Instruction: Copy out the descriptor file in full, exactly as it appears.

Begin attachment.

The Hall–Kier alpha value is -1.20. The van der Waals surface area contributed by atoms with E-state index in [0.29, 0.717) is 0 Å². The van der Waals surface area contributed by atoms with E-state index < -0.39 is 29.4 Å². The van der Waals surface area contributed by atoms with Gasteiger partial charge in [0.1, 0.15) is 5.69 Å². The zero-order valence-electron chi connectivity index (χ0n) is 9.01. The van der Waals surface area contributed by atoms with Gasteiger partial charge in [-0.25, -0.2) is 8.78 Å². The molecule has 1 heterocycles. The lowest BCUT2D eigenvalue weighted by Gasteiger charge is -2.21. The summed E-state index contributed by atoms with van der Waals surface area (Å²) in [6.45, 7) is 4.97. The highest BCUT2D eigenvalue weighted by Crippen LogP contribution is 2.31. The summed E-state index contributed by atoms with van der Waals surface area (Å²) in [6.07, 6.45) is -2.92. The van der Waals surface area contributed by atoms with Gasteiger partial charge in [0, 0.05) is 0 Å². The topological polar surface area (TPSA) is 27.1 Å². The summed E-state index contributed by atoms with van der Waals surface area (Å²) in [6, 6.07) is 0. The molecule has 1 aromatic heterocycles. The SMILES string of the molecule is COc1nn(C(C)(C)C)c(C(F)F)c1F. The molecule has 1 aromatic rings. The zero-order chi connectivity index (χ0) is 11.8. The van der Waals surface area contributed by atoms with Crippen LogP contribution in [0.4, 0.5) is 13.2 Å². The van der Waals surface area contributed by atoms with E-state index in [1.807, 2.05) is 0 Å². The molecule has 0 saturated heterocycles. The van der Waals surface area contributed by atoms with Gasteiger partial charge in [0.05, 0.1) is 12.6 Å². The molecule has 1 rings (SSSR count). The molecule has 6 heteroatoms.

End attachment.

The Hall–Kier alpha value is -1.20. The van der Waals surface area contributed by atoms with E-state index in [0.29, 0.717) is 0 Å². The van der Waals surface area contributed by atoms with E-state index < -0.39 is 29.4 Å². The van der Waals surface area contributed by atoms with Gasteiger partial charge in [0.1, 0.15) is 5.69 Å². The zero-order valence-electron chi connectivity index (χ0n) is 9.01. The van der Waals surface area contributed by atoms with Gasteiger partial charge in [-0.25, -0.2) is 8.78 Å². The molecule has 1 heterocycles. The lowest BCUT2D eigenvalue weighted by Gasteiger charge is -2.21. The summed E-state index contributed by atoms with van der Waals surface area (Å²) in [6.45, 7) is 4.97. The highest BCUT2D eigenvalue weighted by Crippen LogP contribution is 2.31. The summed E-state index contributed by atoms with van der Waals surface area (Å²) in [6.07, 6.45) is -2.92. The van der Waals surface area contributed by atoms with Gasteiger partial charge in [0, 0.05) is 0 Å². The topological polar surface area (TPSA) is 27.1 Å². The summed E-state index contributed by atoms with van der Waals surface area (Å²) in [6, 6.07) is 0. The molecule has 1 aromatic heterocycles. The SMILES string of the molecule is COc1nn(C(C)(C)C)c(C(F)F)c1F. The molecule has 1 aromatic rings. The zero-order chi connectivity index (χ0) is 11.8. The van der Waals surface area contributed by atoms with Crippen LogP contribution in [0.4, 0.5) is 13.2 Å². The van der Waals surface area contributed by atoms with E-state index in [1.807, 2.05) is 0 Å². The molecule has 0 saturated heterocycles. The van der Waals surface area contributed by atoms with Gasteiger partial charge in [0.05, 0.1) is 12.6 Å². The molecule has 1 rings (SSSR count). The molecule has 6 heteroatoms.